Published on People Move

Who will be our migrants of the future? Celebrating International Migrants’ Day with a keen eye on the growing gender gap

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    In Observance of International Migrants Day (December 18)

    Since the #MeToo movement became a global phenomenon, women around the world have engaged in a vital debate about sexual abuse, harassment, and gender equality, challenging the discrimination faced by women in society and ushering in a new era of awareness. Yet there remains a sector of society in which little progress has been made, and where women recount experiences of discrimination, abuse and sexual harassment, but often their courageous words are met with little action. 

    Migrant women are some of the most vulnerable women in our society today, and COVID-19 has made an already precarious situation worse. IOM’s 2022 World Migration Report shows that there are an estimated 117.6 million female migrants of working age, around 70 million of whom are migrant workers. A large proportion of female migrants find themselves in highly gendered sectors like domestic and care work, where they are often isolated and dependent on their employee, putting them at greater risk of exploitation and abuse. This sectoral dimension is highlighted in the new KNOMAD paper on gender and migration data by Guy Abel.

    It is important to note, however, that migration is not a negative choice in itself. In fact, migration can open up a wealth of opportunities for women, who are often vectors for development globally. 

    International migration is a form of betterment, with people moving to other countries to seek better employment, education opportunities, social standing, and other positive benefits. Female migrants bring diverse talent and experience to their destination countries. They also share the benefits of migration with female family members in countries of origin. This can be through international remittances, which help raise living standards and create the conditions for female relatives to access better healthcare and education. On their return, they can help shape social and cultural norms.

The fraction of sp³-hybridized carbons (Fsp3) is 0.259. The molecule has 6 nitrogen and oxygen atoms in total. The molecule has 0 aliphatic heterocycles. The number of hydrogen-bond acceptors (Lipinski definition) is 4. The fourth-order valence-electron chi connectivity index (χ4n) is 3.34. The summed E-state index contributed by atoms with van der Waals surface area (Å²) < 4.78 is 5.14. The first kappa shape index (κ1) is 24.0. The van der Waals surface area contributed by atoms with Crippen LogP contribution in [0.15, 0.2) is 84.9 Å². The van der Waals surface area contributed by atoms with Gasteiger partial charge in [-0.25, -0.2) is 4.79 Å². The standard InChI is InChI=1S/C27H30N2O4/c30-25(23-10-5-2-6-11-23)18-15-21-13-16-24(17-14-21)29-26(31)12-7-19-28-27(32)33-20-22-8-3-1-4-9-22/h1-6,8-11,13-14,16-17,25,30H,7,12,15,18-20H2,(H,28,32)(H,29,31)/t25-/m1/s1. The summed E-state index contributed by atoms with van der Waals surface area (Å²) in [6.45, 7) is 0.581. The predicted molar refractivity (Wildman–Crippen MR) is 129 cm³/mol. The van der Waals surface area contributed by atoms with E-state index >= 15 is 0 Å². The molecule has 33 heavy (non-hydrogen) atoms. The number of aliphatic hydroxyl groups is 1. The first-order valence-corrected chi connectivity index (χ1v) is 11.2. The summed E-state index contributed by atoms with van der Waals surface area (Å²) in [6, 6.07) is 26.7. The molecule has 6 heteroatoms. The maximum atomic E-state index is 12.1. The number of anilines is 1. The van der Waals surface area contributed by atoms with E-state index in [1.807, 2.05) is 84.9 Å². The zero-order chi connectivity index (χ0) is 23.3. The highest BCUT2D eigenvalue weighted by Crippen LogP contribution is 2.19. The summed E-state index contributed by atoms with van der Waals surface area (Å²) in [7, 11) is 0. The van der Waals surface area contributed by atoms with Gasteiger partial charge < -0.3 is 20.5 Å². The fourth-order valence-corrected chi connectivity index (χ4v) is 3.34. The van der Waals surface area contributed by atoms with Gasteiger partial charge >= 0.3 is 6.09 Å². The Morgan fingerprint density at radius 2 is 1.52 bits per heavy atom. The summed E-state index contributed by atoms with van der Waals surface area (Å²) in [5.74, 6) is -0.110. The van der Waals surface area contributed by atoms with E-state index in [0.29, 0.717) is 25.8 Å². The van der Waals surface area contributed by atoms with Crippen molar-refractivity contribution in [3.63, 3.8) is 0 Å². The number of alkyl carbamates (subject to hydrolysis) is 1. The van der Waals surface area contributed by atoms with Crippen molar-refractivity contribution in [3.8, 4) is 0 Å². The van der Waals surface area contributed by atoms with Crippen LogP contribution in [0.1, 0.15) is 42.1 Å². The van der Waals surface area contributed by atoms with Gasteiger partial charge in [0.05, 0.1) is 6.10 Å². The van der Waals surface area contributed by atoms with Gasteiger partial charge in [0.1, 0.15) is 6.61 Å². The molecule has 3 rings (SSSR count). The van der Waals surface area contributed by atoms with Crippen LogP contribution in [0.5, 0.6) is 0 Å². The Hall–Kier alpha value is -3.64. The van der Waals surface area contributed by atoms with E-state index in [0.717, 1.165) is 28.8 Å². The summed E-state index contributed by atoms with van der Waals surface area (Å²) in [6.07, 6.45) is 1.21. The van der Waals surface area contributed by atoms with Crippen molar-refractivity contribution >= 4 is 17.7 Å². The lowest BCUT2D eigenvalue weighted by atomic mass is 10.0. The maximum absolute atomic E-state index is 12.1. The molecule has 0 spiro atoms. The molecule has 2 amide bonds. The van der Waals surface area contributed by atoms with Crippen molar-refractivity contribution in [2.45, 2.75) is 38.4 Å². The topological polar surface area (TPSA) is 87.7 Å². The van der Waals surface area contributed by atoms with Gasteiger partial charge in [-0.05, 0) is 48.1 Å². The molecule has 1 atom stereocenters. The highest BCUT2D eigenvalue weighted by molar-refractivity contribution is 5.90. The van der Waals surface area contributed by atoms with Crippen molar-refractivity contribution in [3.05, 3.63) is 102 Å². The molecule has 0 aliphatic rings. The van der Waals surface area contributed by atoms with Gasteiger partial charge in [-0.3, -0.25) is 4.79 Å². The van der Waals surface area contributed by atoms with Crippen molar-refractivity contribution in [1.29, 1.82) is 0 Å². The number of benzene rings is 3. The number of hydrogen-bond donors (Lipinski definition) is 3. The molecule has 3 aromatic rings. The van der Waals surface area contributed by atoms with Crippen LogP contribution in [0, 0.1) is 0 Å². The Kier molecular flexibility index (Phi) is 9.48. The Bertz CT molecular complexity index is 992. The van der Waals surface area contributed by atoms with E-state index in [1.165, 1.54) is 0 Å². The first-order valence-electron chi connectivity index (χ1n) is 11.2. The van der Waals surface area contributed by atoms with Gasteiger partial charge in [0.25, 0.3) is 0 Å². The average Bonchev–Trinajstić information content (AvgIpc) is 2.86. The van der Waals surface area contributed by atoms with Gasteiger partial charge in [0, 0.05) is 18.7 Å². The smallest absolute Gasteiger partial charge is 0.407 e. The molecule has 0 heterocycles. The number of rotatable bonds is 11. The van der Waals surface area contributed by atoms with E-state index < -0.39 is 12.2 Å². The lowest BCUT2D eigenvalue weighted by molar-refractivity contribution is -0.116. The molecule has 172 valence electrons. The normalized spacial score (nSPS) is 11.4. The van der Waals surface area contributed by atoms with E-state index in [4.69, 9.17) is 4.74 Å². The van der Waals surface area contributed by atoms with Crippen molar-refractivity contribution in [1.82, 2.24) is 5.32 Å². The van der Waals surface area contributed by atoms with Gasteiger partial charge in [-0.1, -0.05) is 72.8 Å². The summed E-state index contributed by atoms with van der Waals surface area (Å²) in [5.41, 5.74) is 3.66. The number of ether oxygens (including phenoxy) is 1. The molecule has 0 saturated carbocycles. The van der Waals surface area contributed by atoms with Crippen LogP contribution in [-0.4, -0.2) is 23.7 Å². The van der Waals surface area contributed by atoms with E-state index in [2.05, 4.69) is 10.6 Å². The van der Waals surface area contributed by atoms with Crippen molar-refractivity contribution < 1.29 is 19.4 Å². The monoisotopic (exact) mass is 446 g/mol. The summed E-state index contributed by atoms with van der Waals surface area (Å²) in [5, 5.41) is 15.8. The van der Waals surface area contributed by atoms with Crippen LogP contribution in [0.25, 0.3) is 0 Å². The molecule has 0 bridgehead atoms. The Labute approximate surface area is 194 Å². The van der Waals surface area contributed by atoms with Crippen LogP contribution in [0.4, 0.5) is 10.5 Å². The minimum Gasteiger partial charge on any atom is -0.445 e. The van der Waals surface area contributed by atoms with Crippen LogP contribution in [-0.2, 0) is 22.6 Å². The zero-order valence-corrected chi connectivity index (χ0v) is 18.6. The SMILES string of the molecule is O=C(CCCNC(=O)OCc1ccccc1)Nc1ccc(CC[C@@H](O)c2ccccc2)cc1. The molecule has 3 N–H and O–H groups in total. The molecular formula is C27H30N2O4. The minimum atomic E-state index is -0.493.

For countries with a poor record on women’s rights, migration can offer women a means of escape from abusive or repressive situations. Around a third of women who leave Afghanistan cite domestic violence as a factor. Other gender-specific practices which migration can offer an escape from include forced marriage, female genital mutilation, and limits on female participation in the workforce. 

    Because migration can offer many benefits to women around the world, we should be concerned that the World Migration Report shows a widening gap in the number of male and female migrants. 

    For many years, that gender gap had been shrinking, leading to scholars hailing a new ‘feminization’ of migration. That this trend appears to be in reverse must give us pause to explore the reasons. In 2019, male migrant workers outnumbered female migrant workers by 58.5% to 41.5%. This is a shift from 2013, when the split was 55.7% male to 44.3 % female. 

    A key reason for this widening gap is recent growth in migration towards the Arab States and Southern Asia, where the demand is largely for traditionally male-gendered work such as construction. In Southern Asia, there are 5.7 million male migrant workers compared with 1.4 million female, while in the Arab States that division is even starker, with 19.9 million males compared with 4.2 million females. 

    Working towards greater gender equality across all sectors and challenging discrimination in employment practices are some measures that could help level the playing field for women. 
    But if we are to encourage policies to raise the participation of women in the migrant workforce, we must also ensure the safeguards are in place to protect them. 

    The COVID-19 pandemic had been particularly damaging for female migrant workers, as outlined in this research report on gender, migration and COVID-19. Women migrant workers are more likely to be employed without a contract and with limited coverage from labour laws, meaning their employees can terminate their jobs with ease. UN Women estimate that 8.5 million migrant women’s jobs were at risk because of the pandemic. 

    However, the pandemic also showed how vital female migrant workers were to society, with these women often front-line workers in healthcare, nursing, cleaning and the services industry. 

    On this International Migrants’ Day, it is time to recognize the huge contribution that migrant women make to society and take action to turn the growing gender gap in migration around. Gender equality, and the empowerment and protection of women and girls, should be central to all migration policy, allowing women to realize their potential and support human development back home without having to fear for their safety and security. 



    Marie McAuliffe

    Head of Migration Research Division, IOM

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